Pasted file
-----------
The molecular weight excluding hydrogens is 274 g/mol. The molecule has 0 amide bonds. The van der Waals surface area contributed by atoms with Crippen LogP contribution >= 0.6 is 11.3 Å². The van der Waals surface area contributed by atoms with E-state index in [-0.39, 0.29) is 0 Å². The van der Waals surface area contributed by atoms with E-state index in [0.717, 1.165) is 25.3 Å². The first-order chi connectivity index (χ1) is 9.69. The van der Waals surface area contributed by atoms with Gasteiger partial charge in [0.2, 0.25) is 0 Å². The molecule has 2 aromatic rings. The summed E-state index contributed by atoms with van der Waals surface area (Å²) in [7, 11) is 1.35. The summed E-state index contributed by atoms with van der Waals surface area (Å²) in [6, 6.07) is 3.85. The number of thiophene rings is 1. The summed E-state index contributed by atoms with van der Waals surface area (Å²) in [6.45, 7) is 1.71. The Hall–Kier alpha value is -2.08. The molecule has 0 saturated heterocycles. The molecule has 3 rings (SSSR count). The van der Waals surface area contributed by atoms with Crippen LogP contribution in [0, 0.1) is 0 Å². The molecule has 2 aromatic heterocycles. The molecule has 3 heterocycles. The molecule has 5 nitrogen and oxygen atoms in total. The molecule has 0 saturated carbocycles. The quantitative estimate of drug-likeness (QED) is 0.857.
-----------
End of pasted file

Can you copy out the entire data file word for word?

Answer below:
The molecular weight excluding hydrogens is 274 g/mol. The molecule has 0 amide bonds. The van der Waals surface area contributed by atoms with Crippen LogP contribution >= 0.6 is 11.3 Å². The van der Waals surface area contributed by atoms with E-state index in [-0.39, 0.29) is 0 Å². The van der Waals surface area contributed by atoms with E-state index in [0.717, 1.165) is 25.3 Å². The first-order chi connectivity index (χ1) is 9.69. The van der Waals surface area contributed by atoms with Gasteiger partial charge in [0.2, 0.25) is 0 Å². The molecule has 2 aromatic rings. The summed E-state index contributed by atoms with van der Waals surface area (Å²) in [7, 11) is 1.35. The summed E-state index contributed by atoms with van der Waals surface area (Å²) in [6, 6.07) is 3.85. The number of thiophene rings is 1. The summed E-state index contributed by atoms with van der Waals surface area (Å²) in [6.45, 7) is 1.71. The Hall–Kier alpha value is -2.08. The molecule has 0 saturated heterocycles. The molecule has 3 rings (SSSR count). The van der Waals surface area contributed by atoms with Crippen LogP contribution in [0, 0.1) is 0 Å². The molecule has 2 aromatic heterocycles. The molecule has 3 heterocycles. The molecule has 5 nitrogen and oxygen atoms in total. The molecule has 0 saturated carbocycles. The quantitative estimate of drug-likeness (QED) is 0.857.